"If it's a part of the thing that I want to tell and it doesn't register as funny to someone but it's still a part of the story, well, I just kind of go on - I'm not looking for laughs. I do try to find the humorous aspects of the story which is usually the joke is on me and I try not to hide from that, or omit it from the story to look good or whatever. If the egg has to hit my face, well, so be it. I also know there's nothing I'm doing that's wretched or awful, I'm not that bad a person, so if I have to take one on the chin and look kind of stupid, well, I must have been stupid in that moment so have a laugh on me."

A common subject in Rollins' routines in recent years has been, understandably, President Bush.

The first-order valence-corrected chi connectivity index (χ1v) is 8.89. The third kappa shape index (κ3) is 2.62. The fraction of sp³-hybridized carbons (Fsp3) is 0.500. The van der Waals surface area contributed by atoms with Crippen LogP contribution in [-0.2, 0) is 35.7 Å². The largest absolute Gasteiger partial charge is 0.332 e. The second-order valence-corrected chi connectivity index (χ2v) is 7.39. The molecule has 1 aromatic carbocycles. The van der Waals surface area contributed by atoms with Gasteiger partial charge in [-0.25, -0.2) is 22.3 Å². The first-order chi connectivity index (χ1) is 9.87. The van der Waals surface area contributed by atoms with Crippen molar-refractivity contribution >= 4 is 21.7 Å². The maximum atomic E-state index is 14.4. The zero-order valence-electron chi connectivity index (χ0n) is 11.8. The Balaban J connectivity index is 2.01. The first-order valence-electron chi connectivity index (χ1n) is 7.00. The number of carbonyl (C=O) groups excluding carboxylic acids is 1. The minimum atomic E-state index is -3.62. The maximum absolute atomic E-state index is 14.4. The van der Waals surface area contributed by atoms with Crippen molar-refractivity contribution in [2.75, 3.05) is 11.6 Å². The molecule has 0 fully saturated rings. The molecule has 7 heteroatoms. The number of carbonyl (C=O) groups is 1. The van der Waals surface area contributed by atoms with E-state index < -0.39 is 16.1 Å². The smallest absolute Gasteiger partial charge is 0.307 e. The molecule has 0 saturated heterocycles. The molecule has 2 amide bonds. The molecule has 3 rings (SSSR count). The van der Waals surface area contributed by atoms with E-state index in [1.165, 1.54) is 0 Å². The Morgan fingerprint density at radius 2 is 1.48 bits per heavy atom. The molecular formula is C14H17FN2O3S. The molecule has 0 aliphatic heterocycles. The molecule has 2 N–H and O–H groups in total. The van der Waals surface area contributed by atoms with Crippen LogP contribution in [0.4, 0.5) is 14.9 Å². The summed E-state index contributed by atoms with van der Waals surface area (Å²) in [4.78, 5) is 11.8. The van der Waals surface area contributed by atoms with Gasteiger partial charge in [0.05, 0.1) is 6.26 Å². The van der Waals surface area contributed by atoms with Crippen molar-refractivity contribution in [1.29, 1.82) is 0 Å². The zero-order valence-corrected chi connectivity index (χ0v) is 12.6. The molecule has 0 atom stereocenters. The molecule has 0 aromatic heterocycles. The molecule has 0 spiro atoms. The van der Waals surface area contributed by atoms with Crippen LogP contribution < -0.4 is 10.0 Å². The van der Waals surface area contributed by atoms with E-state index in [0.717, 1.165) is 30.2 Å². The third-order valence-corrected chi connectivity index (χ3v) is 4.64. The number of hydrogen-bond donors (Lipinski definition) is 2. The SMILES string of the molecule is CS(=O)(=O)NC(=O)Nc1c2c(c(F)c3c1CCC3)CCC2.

"Not exactly picking on him but just kind of pointing things out, he makes it easy just because he gets up there and speaks and you can download the word-for-word transcript, and I have some healthy disagreements with his agenda, and I have healthy disagreements with the things he says like, 'If we don't fight them over there, we have to fight them over here.' I think that is one of the greatest and brightest shinning lies of this new century. I don't want him dead, I don't want him killed, I don't want any of these people assassinated - I just want oversight, I want truth and I want fair and equal time in the press. I want a press with backbone. I want you people [Rollins stressed to me, as a member of the fourth estate], the press, to do their job. And I think that that backbone was sorely missed at the beginning of the invasion and occupation of Iraq, so that's what I want, and perhaps that is not so bad. But yeah, the president, he feeds himself to me every day. What would I do without him, without these beautiful one-liners like going to Australia and thanking [Austrian Prime Minister] John Howard for OPEC [while at an APEC summit]?"